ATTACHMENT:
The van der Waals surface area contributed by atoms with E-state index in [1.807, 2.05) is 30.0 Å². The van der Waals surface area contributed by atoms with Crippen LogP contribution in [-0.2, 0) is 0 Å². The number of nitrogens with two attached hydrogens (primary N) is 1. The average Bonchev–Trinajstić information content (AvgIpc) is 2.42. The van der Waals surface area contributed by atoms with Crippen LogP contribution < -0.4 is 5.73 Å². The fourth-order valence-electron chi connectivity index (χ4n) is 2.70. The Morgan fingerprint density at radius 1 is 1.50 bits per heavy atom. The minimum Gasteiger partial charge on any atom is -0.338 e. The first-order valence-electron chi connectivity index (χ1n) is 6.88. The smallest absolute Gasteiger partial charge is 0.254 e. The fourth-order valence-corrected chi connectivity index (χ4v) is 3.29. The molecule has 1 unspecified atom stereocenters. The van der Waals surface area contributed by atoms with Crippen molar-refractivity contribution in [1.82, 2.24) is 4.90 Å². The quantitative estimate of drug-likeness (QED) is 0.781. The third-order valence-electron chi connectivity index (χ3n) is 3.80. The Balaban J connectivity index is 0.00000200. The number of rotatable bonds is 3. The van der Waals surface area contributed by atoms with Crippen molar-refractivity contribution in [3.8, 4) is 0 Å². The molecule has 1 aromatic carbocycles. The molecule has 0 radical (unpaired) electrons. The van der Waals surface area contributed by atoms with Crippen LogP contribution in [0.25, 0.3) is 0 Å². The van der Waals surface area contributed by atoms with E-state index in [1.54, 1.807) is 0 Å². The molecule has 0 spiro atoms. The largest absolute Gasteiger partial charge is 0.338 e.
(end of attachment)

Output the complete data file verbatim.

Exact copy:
The van der Waals surface area contributed by atoms with E-state index in [1.807, 2.05) is 30.0 Å². The van der Waals surface area contributed by atoms with Crippen LogP contribution in [-0.2, 0) is 0 Å². The number of nitrogens with two attached hydrogens (primary N) is 1. The average Bonchev–Trinajstić information content (AvgIpc) is 2.42. The van der Waals surface area contributed by atoms with Crippen LogP contribution < -0.4 is 5.73 Å². The fourth-order valence-electron chi connectivity index (χ4n) is 2.70. The Morgan fingerprint density at radius 1 is 1.50 bits per heavy atom. The minimum Gasteiger partial charge on any atom is -0.338 e. The first-order valence-electron chi connectivity index (χ1n) is 6.88. The smallest absolute Gasteiger partial charge is 0.254 e. The fourth-order valence-corrected chi connectivity index (χ4v) is 3.29. The molecule has 1 unspecified atom stereocenters. The van der Waals surface area contributed by atoms with Crippen molar-refractivity contribution in [1.82, 2.24) is 4.90 Å². The quantitative estimate of drug-likeness (QED) is 0.781. The third-order valence-electron chi connectivity index (χ3n) is 3.80. The Balaban J connectivity index is 0.00000200. The number of rotatable bonds is 3. The van der Waals surface area contributed by atoms with Crippen molar-refractivity contribution in [3.8, 4) is 0 Å². The molecule has 1 aromatic carbocycles. The molecule has 0 radical (unpaired) electrons. The van der Waals surface area contributed by atoms with Crippen LogP contribution in [0.25, 0.3) is 0 Å². The van der Waals surface area contributed by atoms with E-state index in [1.54, 1.807) is 0 Å². The molecule has 0 spiro atoms. The largest absolute Gasteiger partial charge is 0.338 e.